Beef up on robotic
By Tod E. Kurt
Photography by Tod Kurt
You’ve seen them in robots and toys, or at least
heard the distinctive zzt-zzt-zzt sound that
accompanies their movement. R/C servomotors,
designed for use in radio-controlled hobby cars
and planes, are a common tool for robotics,
movie effects, and puppeteering.
Servos don’t spin like normal motors, but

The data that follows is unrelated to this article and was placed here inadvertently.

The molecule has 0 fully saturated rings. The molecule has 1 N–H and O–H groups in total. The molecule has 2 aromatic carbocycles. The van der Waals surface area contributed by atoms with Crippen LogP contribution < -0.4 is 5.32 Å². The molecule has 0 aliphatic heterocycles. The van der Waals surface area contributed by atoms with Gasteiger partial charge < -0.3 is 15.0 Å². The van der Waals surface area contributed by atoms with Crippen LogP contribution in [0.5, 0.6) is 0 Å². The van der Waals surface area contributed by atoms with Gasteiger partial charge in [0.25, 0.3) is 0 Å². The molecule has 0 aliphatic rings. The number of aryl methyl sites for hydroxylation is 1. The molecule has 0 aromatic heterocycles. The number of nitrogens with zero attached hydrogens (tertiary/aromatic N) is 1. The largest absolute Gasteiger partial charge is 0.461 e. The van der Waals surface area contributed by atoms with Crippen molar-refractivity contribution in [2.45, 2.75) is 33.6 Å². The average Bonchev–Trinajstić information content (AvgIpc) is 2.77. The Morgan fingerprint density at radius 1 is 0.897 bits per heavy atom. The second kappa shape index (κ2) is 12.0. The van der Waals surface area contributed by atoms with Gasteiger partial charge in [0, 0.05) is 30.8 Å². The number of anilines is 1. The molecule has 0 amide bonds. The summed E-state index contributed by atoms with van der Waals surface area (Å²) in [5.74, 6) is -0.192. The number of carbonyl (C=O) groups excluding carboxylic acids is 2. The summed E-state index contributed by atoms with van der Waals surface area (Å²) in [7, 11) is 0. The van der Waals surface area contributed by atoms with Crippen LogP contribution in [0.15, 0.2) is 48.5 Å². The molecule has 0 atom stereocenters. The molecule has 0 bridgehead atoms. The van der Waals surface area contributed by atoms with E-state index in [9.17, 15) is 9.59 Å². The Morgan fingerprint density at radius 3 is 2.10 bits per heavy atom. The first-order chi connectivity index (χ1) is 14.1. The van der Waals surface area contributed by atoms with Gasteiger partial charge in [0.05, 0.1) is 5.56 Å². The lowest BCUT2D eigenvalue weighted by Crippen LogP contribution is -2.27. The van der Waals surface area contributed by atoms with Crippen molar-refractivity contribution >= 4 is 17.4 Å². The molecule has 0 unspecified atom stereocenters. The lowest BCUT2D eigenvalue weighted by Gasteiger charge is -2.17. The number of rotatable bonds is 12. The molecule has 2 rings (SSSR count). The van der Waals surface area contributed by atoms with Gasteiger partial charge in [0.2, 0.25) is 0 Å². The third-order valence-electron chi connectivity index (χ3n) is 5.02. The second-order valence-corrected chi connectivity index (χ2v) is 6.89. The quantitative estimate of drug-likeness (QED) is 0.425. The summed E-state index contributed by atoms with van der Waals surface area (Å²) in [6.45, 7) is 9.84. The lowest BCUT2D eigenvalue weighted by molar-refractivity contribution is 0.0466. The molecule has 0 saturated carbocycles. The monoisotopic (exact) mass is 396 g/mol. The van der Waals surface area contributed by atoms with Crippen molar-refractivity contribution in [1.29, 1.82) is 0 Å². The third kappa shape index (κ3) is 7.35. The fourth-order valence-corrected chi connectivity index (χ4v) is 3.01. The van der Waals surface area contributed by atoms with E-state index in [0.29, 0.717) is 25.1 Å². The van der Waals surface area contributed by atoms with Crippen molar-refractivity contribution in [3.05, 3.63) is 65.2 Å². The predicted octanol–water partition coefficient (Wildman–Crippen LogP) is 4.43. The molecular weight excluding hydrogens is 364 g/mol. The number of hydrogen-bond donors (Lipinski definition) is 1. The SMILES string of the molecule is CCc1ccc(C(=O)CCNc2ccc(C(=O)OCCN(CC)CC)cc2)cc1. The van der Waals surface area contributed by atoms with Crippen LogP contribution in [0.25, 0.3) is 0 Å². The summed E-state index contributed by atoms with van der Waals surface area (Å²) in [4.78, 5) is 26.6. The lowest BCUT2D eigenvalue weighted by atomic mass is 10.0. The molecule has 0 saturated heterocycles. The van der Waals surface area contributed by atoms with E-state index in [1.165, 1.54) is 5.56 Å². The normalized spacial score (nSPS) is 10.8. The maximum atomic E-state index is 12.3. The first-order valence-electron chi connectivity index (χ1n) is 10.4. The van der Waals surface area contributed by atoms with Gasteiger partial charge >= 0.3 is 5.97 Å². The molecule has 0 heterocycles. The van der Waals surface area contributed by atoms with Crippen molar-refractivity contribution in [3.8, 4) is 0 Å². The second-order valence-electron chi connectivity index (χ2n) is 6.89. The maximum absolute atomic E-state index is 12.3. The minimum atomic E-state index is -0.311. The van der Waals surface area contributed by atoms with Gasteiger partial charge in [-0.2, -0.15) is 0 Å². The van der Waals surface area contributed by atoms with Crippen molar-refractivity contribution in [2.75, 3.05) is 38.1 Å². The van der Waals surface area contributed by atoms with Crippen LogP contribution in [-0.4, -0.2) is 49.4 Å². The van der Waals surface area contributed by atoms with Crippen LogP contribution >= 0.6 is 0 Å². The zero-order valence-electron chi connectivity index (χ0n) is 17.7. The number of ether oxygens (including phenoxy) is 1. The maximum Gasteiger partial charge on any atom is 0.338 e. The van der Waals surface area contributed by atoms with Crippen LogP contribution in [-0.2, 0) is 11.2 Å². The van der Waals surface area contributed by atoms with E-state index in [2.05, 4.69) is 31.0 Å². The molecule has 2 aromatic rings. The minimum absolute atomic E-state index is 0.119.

instead rotate and stop at a commanded position between 0 and 180 degrees. They’re one
of the easiest ways to add motion to a project,
and there are many different kinds of servos
to choose from.
Servos can also be hacked to create high-quality, digitally controlled, variable-speed
gearmotors, with a few simple modifications.
In this article I’ll explain the basics of how to
use servos, and how to hack them to make
continuous rotation servos as well.